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Commutative property of multiplication

CCSS Math: 3.OA.B.5

Video transcript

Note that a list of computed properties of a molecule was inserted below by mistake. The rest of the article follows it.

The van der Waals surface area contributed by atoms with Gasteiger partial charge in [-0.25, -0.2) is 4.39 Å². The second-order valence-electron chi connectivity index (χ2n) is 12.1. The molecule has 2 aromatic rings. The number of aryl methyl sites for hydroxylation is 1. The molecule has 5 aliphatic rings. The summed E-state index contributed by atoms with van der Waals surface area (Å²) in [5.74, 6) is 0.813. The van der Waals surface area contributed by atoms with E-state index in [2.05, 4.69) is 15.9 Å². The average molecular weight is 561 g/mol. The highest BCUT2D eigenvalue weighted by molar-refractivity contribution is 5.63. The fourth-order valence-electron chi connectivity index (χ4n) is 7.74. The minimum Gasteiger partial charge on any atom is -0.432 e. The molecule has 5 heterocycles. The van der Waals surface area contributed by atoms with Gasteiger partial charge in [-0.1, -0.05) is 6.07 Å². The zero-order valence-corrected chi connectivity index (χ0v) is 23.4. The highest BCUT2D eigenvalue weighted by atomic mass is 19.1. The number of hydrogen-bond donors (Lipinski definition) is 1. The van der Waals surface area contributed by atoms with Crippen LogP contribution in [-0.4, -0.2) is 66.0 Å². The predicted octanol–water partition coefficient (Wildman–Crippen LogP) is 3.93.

- [Instructor] In this video we're going to talk about one of the most important ideas in mathematics and that's whether order matters when you multiply two numbers. So for example, is three times four the same thing as four times three? Are these two things equal to each other? And regardless of whether these two are equal to each other, is it always the case that if I have some number times some other number, if I swap the order am I going to get an equivalent number? Well, pause this video and see if you can work through that. Try to think about that a little bit before we think through it together. Well, let's think through this particular example. And we're going to do so with the help of some angry cats. So we clearly see some angry cats here. Meow. Yes, they are angry. We could view this as three groups of four. So this is one group right over here of angry cats, four angry cats. This is two groups of four angry cats. And this is three groups of four angry cats if we view the first number here as groups of the second number. But we could also view it as four groups of three. How would we do that? Well, we could have one group of three angry cats. We can have two groups of three angry cats. We can have three groups of three angry cats. And we could of course have four groups of three angry cats. So based on that, if you think of it, the first number as groups of the second number, well, it seems like the order doesn't matter. Another way you could think about it is here you have four rows of three angry cats. You have one, two, three, four rows of one, two, three angry cats. And so to figure out how many total cats you have, you multiply four times three. But you could view this same group of angry cats but just view it with a slightly different perspective. So here we have our angry cats. And then let me rotate our angry cats, probably risking making them a little bit angrier. Let me move them back in. And now, we could view this as three rows, one, two, three, of four cats in each row. So let me put all of these upright. So we have one, two, three rows of one, two, three, four cats. Don't wanna look at those 'cause it might make us a little bit confused. And we're dealing with the exact same number of cats. And so I'm only dealing with three and four here but what you will see is order doesn't matter when you are multiplying two numbers. And we could also see that on a number line. And we could do that with multiple examples. I'll keep a couple of angry cats here looking at us just to keep us in check. If we wanna think about three times four we could view it as four threes. So three, six, nine, 12. Or we could view it as three fours. Four, eight, and 12. And I focused a lot on three and four but we could do it with any two numbers that we're trying to multiply together. So let's say we wanted to do that with, I don't know, let's see whether six times four, whether it's the same thing as four times six. Well, you could view it as six fours. Four, eight, 12, 16, 20, and then 24. Or you could view it as four sixes. One six, 12, 18, and 24. So big takeaway, order doesn't matter when you are multiplying numbers like this. And this is sometimes referred to as the commutative property. It's a fancy word but it's really just saying that whether you're doing six times four or four times six the commutative property of multiplication says, "Hey, those two things "are going to be equivalent." Meow. Yes, they are angry for being rotated.